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Cardiff University

Law and French (Integrated)

UCAS Code: RM11

Bachelor of Law (with Honours) - LLB (Hons)

Entry requirements


A level

A,A,B-A,B,B

including A-Level French Excludes A Level General Studies and Critical Thinking.

Extended Project

A

For applicants taking the EPQ qualification, an A in the EPQ can be recognised to lower the entry requirements by a single grade. For example an AAB offer would be “AAB from 3 A levels or ABB from 3 A levels and a grade A in the EPQ”. Please note that any subject specific requirements must be met.

GCSE/National 4/National 5

GCSE English Language Grade B or 6, IGCSE English First Language grade B is required. IGCSE English as a Second Language not accepted.

International Baccalaureate Diploma Programme

35-33

including 6 in HL French or 666-665 in 3HL subjects including French

DD in BTEC plus B at A-Level in French

Scottish Advanced Higher

A,A,B-A,B,B

To include A Level French Excludes A Level General Studies and Critical Thinking.

The Advanced Welsh Baccalaureate Skills Challenge Certificate will be accepted in lieu of one A Level at the A Level grades specified, excluding any subject specific requirements.

UCAS Tariff

128-160

We've calculated how many Ucas points you'll need for this course.

100%
Applicants receiving offers

About this course


Course option

4.0years

Full-time | 2020

Subjects

French studies

Law

The LLB Law and French programme is both challenging and stimulating, enabling you to build the skills required for a career in law or a wide range of professions.

Legal practice increasingly takes place on a global stage, and Cardiff’s LLB programmes in law and languages aim to produce lawyers not only fully competent in the law of England and Wales, but also fluent in the chosen language and conversant with the general culture, political institutions and legal system of another country. The Law and French programme is taught in collaboration with the School of Modern Languages.

In addition to the foundation modules constituting the academic stage of training that is necessary to become a solicitor or barrister in England and Wales, known as the ‘Qualifying Law Degree’, we offer a wide selection of optional study areas which cover traditional and contemporary legal subjects.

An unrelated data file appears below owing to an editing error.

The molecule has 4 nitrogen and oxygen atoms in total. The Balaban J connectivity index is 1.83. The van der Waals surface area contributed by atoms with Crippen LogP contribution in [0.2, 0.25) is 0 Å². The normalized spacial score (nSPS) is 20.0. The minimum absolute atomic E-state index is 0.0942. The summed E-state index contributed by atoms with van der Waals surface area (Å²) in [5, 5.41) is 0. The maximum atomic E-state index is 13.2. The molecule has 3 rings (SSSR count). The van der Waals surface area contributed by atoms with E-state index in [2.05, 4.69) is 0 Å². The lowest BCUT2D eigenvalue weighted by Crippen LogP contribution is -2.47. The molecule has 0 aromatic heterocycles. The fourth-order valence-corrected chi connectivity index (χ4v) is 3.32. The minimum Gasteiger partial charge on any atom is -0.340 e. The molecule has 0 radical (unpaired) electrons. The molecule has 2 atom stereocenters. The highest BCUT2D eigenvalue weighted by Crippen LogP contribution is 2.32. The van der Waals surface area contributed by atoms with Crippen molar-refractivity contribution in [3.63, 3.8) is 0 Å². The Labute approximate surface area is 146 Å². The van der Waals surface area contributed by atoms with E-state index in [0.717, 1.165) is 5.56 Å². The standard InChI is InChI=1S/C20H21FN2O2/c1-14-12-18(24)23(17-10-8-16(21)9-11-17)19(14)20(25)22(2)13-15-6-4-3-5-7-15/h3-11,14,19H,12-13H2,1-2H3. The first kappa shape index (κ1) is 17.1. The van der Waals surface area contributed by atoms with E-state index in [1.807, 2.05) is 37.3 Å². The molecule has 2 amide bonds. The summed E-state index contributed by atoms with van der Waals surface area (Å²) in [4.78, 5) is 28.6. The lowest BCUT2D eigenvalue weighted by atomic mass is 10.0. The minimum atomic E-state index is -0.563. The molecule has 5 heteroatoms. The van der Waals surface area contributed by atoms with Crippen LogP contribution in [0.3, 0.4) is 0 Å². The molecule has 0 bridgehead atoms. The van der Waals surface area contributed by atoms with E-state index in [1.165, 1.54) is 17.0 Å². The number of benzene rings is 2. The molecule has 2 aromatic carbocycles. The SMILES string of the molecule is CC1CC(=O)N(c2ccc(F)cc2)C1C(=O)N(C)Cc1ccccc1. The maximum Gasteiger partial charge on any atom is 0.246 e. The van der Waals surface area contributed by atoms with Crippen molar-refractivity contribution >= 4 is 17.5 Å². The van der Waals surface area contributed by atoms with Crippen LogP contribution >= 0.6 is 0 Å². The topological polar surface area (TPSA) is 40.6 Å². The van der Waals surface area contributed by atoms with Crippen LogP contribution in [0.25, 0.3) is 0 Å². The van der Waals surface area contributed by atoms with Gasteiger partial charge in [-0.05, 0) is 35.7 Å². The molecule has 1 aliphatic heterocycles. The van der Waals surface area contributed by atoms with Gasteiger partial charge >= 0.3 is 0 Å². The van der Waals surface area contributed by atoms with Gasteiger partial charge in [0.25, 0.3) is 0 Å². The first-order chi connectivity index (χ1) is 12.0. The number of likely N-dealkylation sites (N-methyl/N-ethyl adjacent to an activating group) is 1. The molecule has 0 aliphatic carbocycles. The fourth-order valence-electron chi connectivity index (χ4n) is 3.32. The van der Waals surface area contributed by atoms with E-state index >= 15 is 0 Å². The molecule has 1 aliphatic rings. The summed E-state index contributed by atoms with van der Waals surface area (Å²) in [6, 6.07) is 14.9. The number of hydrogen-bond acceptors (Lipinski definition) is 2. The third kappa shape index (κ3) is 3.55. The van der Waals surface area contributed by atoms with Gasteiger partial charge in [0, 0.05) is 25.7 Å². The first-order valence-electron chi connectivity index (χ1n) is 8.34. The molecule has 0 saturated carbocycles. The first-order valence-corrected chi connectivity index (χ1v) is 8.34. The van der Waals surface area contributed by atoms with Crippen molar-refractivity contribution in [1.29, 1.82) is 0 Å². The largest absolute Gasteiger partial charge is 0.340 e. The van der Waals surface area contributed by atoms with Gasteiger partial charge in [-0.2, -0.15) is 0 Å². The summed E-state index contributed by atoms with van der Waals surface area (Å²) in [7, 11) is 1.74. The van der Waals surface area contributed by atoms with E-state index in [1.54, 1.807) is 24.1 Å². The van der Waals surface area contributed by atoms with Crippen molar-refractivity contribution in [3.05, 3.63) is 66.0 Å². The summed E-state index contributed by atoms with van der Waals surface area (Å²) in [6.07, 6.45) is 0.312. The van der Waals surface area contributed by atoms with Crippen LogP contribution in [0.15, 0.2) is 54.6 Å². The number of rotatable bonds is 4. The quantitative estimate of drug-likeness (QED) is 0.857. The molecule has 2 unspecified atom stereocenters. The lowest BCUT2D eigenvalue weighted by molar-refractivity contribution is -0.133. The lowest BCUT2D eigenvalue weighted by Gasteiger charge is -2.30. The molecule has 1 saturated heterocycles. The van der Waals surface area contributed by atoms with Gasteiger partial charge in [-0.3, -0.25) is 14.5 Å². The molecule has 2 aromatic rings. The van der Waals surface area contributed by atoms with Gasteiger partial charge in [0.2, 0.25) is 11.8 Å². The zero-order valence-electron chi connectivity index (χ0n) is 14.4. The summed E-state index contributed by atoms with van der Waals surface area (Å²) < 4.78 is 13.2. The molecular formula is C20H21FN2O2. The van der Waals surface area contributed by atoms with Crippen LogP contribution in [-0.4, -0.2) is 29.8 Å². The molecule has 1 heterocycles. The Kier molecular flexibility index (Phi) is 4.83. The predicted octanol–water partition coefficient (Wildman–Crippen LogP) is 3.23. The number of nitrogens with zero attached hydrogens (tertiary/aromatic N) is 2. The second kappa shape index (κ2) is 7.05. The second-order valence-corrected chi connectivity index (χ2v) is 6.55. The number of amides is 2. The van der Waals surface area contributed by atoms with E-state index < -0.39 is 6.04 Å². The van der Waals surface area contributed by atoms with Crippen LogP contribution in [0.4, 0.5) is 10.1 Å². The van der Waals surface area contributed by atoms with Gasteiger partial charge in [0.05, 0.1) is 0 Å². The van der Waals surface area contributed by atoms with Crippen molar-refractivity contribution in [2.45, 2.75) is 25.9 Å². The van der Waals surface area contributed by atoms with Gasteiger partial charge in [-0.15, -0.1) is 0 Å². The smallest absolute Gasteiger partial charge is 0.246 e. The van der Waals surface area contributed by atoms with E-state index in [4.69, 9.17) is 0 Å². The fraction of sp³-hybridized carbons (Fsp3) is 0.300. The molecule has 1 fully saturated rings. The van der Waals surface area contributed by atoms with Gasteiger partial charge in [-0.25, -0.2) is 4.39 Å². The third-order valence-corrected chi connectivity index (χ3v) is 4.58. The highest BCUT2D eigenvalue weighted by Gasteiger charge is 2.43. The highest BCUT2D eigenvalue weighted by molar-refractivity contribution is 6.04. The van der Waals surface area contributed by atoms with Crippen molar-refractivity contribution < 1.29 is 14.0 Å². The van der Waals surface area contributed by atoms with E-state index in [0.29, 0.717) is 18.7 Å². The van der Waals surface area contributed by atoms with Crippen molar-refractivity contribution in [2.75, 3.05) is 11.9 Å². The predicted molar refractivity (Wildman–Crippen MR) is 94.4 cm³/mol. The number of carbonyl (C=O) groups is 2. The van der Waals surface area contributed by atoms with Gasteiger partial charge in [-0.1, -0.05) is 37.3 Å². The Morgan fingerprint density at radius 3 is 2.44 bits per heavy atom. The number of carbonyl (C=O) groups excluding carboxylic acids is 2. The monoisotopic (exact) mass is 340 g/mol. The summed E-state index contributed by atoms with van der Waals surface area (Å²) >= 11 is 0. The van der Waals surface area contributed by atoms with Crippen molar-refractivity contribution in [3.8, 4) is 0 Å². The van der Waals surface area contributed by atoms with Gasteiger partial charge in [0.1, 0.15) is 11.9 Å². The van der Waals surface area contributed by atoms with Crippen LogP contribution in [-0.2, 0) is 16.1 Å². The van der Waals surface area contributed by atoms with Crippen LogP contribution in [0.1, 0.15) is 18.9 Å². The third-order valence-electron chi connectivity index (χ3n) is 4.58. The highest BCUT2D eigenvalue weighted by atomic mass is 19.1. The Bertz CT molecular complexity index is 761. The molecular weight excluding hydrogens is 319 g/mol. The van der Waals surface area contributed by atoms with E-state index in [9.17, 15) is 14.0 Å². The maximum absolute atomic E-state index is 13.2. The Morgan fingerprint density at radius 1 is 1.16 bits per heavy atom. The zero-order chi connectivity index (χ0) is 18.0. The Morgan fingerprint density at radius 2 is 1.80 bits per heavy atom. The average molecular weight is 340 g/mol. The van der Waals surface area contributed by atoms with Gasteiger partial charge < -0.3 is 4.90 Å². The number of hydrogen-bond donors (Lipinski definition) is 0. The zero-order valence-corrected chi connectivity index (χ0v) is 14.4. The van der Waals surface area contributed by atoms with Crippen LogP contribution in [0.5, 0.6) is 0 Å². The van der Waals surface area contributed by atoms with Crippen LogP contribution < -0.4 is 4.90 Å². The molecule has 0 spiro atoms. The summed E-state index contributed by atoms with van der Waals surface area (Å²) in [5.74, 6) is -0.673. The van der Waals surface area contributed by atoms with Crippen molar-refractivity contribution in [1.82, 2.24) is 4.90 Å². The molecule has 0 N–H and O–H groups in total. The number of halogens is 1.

Our degree enables you to complete the academic stage of training to become a barrister or solicitor and to proceed directly to the vocational stages of training for the legal profession in England and Wales: the Bar Professional Training Course or Legal Practice Course.

We are the only Russell Group University to offer both of these courses, meaning that you have the option to stay with us in Cardiff to complete your entire legal education. The Legal Practice Course has consistently received the Solicitors’ Regulation Authority/Law Society’s highest rating.

Distinctive features

We are committed to developing your employability, with our dedicated Careers Consultant on hand two days a week in the Law building. We offer a wide range of extra-curricular activities, some unique to Cardiff University, which equip our students with a competitive edge over other law graduates.

Pro Bono Schemes

We work in partnership with lawyers, charities and voluntary organisations to give our students the opportunity to practise and extend their skills.

Our two most established schemes are our Innocence Project (the first in the UK to have a conviction overturned by the Court of Appeal) and our NHS Continuing Healthcare Scheme, which is unique to Cardiff.

Both initiatives have won or been shortlisted for prestigious national awards and help by assisting members of the community and vulnerable groups with matters for which there is in reality no legal aid. You can also apply for a place on our scheme with the Welsh Rugby Union, where we advise amateur rugby clubs on legal issues.